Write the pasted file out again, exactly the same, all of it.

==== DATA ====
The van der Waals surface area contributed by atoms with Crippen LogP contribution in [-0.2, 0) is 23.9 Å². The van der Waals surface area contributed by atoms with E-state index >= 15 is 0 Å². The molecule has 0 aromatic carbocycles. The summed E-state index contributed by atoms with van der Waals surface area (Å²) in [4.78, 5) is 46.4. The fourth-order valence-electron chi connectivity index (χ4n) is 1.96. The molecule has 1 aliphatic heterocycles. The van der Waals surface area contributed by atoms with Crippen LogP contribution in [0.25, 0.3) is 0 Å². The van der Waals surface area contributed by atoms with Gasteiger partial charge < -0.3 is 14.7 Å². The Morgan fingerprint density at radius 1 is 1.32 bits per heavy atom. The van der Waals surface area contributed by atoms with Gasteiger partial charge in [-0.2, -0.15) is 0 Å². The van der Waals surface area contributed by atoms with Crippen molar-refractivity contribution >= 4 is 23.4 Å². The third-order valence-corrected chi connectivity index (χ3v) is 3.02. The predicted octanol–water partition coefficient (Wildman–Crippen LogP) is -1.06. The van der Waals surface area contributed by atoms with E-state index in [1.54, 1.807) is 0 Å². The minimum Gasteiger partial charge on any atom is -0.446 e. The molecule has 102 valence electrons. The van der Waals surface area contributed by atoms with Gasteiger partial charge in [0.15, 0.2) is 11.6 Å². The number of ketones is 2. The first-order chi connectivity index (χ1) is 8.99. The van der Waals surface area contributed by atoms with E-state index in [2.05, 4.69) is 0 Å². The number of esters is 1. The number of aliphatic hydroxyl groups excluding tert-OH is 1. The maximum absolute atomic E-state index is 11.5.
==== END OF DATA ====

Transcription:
The van der Waals surface area contributed by atoms with Crippen LogP contribution in [-0.2, 0) is 23.9 Å². The van der Waals surface area contributed by atoms with E-state index >= 15 is 0 Å². The molecule has 0 aromatic carbocycles. The summed E-state index contributed by atoms with van der Waals surface area (Å²) in [4.78, 5) is 46.4. The fourth-order valence-electron chi connectivity index (χ4n) is 1.96. The molecule has 1 aliphatic heterocycles. The van der Waals surface area contributed by atoms with Crippen LogP contribution in [0.25, 0.3) is 0 Å². The van der Waals surface area contributed by atoms with Gasteiger partial charge < -0.3 is 14.7 Å². The Morgan fingerprint density at radius 1 is 1.32 bits per heavy atom. The van der Waals surface area contributed by atoms with Gasteiger partial charge in [-0.2, -0.15) is 0 Å². The van der Waals surface area contributed by atoms with Crippen molar-refractivity contribution >= 4 is 23.4 Å². The third-order valence-corrected chi connectivity index (χ3v) is 3.02. The predicted octanol–water partition coefficient (Wildman–Crippen LogP) is -1.06. The van der Waals surface area contributed by atoms with E-state index in [1.54, 1.807) is 0 Å². The minimum Gasteiger partial charge on any atom is -0.446 e. The molecule has 102 valence electrons. The van der Waals surface area contributed by atoms with Gasteiger partial charge in [0.15, 0.2) is 11.6 Å². The number of ketones is 2. The first-order chi connectivity index (χ1) is 8.99. The van der Waals surface area contributed by atoms with E-state index in [2.05, 4.69) is 0 Å². The number of esters is 1. The number of aliphatic hydroxyl groups excluding tert-OH is 1. The maximum absolute atomic E-state index is 11.5.